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Nearly half a millennium ago Niccolo Machiavelli’s The Prince described three options for how a conquering power might treat states that it defeated in war but that “have been accustomed to live under their own laws and in freedom: … the first is to ruin them, the next is to reside there in person, the third is to permit them to live under their own laws, drawing a tribute, and establishing within it an oligarchy which will keep it friendly to you.” Machiavelli preferred the first option, citing Rome’s destruction of Carthage. That is what the United States did to Iraq and Libya after 2001. But in today’s New Cold War the mode of destruction is largely economic, via trade and financial sanctions such as the United States has imposed on China, ...

Removing The Debt Barrier To Economic Growth

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Michael Hudson and Paul Craig Roberts Cross posted from Paul's site. Out of habit, American economists worry about federal debt. But federal debt can be redeemed by the Federal Reserve printing the money with which to retire the bonds. The debt problem rests with individuals, companies, and state and local governments. They have no printing press. We have explained that the indebtedness of the population means there is little discretionary income with which to drive the economy. The offshoring of middle class jobs lowered incomes, and after paying debt service—mortgage interest, car payments, credit card interest, student loan debt—Americans’ pockets are empty. This situation has been worsened by Covid lockdowns. In the US the federal government has sent out a few Covid payments to ...

The rentier resurgence and takeover: Finance Capitalism vs. Industrial Capitalism

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This article is based on Chapter 1 of Cold War 2.0. The Geopolitical Economics of Finance Capitalism vs. Industrial Capitalism (Dresden, ISLET: in press; Chinese translation 2021). © 2020. All rights reserved. Marx and many of his less radical contemporary reformers saw the historical role of industrial capitalism as being to clear away the legacy of feudalism – the landlords, bankers and monopolists extracting economic rent without producing real value. But that reform movement failed. Today, the Finance, Insurance and Real Estate (FIRE) sector has regained control of government, creating neo-rentier economies. The aim of this post-industrial finance capitalism is the oppositeof that of industrial capitalism as known to 19th-century economists: It seeks wealth primarily through the extraction of economic rent, not industrial capital formation. Tax favoritism for real estate, ...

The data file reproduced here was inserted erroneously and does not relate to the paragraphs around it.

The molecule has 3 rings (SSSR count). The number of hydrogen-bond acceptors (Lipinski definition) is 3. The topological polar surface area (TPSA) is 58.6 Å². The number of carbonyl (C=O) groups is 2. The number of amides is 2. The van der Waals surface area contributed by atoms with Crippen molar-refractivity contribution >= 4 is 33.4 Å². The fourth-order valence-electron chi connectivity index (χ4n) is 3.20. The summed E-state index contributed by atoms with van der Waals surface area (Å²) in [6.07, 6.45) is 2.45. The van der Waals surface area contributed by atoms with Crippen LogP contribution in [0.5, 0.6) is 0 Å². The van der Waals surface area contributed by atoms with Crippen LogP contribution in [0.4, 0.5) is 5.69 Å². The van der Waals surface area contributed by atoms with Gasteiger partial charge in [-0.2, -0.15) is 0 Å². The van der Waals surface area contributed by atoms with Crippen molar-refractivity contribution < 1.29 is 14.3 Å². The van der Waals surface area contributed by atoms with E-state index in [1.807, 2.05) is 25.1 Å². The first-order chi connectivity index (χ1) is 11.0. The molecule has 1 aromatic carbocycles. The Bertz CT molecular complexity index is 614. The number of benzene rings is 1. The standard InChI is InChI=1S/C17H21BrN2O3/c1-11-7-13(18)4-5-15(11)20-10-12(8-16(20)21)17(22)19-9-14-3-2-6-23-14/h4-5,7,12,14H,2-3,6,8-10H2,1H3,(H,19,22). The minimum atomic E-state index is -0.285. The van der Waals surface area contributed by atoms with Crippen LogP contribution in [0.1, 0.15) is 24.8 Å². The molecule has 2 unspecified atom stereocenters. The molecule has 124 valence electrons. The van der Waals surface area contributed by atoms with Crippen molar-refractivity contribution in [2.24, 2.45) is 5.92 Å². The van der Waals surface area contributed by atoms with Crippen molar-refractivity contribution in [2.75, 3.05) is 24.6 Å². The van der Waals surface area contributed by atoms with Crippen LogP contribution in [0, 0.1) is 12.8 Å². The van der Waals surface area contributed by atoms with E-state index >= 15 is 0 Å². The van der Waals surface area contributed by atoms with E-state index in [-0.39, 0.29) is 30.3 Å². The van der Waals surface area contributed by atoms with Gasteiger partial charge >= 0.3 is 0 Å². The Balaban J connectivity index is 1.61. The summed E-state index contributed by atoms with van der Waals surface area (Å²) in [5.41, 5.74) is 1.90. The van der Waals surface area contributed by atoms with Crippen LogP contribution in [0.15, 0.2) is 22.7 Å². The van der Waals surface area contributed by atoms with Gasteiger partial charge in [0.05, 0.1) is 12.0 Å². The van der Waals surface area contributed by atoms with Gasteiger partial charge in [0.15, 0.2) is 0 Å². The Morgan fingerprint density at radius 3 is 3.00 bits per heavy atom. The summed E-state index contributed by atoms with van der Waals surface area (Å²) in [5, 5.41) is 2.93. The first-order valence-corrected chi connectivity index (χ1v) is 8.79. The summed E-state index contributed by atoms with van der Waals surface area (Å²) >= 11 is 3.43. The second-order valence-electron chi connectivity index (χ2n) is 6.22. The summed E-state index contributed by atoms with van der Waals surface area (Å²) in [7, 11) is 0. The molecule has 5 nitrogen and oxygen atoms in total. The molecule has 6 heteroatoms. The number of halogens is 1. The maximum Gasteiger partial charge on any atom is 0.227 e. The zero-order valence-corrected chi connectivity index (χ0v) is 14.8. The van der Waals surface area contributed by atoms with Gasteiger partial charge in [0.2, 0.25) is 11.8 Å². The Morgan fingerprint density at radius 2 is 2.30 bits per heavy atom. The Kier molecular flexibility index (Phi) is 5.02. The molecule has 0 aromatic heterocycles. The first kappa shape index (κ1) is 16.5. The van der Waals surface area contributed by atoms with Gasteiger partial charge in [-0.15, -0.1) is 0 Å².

How an “Act of God” Pandemic is Destroying the West

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The U.S. is Saving the Financial Sector, not the Economy Before juxtaposing the U.S. and alternative responses to the corona virus’s economic effects, I would like to step back in time to show how the pandemic has revealed a deep underlying problem. We are seeing the consequences of Western societies painting themselves into a debt corner by their creditor-oriented philosophy of law. Neoliberal anti-government (or more accurately, anti-democratic) ideology has centralized social planning and state power in “the market,” meaning specifically the financial market on Wall Street and in other financial centers. At issue is who will lose when employment and business activity are disrupted. Will it be creditors and landlords at the top of the economic scale, or debtors and renters at the bottom? This age-old confrontation over how to deal ...